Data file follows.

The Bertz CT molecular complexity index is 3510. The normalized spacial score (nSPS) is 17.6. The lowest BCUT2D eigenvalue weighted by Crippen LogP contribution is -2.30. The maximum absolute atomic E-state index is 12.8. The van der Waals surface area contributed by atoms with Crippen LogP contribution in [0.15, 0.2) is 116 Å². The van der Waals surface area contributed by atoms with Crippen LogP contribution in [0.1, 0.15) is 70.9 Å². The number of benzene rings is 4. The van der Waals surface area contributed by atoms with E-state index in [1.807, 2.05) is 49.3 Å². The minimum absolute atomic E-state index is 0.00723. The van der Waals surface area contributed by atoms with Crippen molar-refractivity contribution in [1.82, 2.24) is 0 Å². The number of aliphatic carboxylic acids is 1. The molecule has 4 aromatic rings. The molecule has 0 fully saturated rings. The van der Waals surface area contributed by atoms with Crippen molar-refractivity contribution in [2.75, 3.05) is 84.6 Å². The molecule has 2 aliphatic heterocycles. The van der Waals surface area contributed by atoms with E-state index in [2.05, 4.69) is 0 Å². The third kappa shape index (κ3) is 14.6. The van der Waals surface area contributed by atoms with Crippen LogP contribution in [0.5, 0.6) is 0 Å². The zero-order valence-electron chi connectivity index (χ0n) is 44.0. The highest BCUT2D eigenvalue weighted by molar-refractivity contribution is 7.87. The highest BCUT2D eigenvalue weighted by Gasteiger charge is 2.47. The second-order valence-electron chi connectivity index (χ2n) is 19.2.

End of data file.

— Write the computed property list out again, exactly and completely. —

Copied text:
The Bertz CT molecular complexity index is 3510. The normalized spacial score (nSPS) is 17.6. The lowest BCUT2D eigenvalue weighted by Crippen LogP contribution is -2.30. The maximum absolute atomic E-state index is 12.8. The van der Waals surface area contributed by atoms with Crippen LogP contribution in [0.15, 0.2) is 116 Å². The van der Waals surface area contributed by atoms with Crippen LogP contribution in [0.1, 0.15) is 70.9 Å². The number of benzene rings is 4. The van der Waals surface area contributed by atoms with E-state index in [1.807, 2.05) is 49.3 Å². The minimum absolute atomic E-state index is 0.00723. The van der Waals surface area contributed by atoms with Crippen molar-refractivity contribution in [1.82, 2.24) is 0 Å². The number of aliphatic carboxylic acids is 1. The molecule has 4 aromatic rings. The molecule has 0 fully saturated rings. The van der Waals surface area contributed by atoms with Crippen molar-refractivity contribution in [2.75, 3.05) is 84.6 Å². The molecule has 2 aliphatic heterocycles. The van der Waals surface area contributed by atoms with E-state index in [2.05, 4.69) is 0 Å². The third kappa shape index (κ3) is 14.6. The van der Waals surface area contributed by atoms with Crippen LogP contribution in [0.5, 0.6) is 0 Å². The zero-order valence-electron chi connectivity index (χ0n) is 44.0. The highest BCUT2D eigenvalue weighted by molar-refractivity contribution is 7.87. The highest BCUT2D eigenvalue weighted by Gasteiger charge is 2.47. The second-order valence-electron chi connectivity index (χ2n) is 19.2.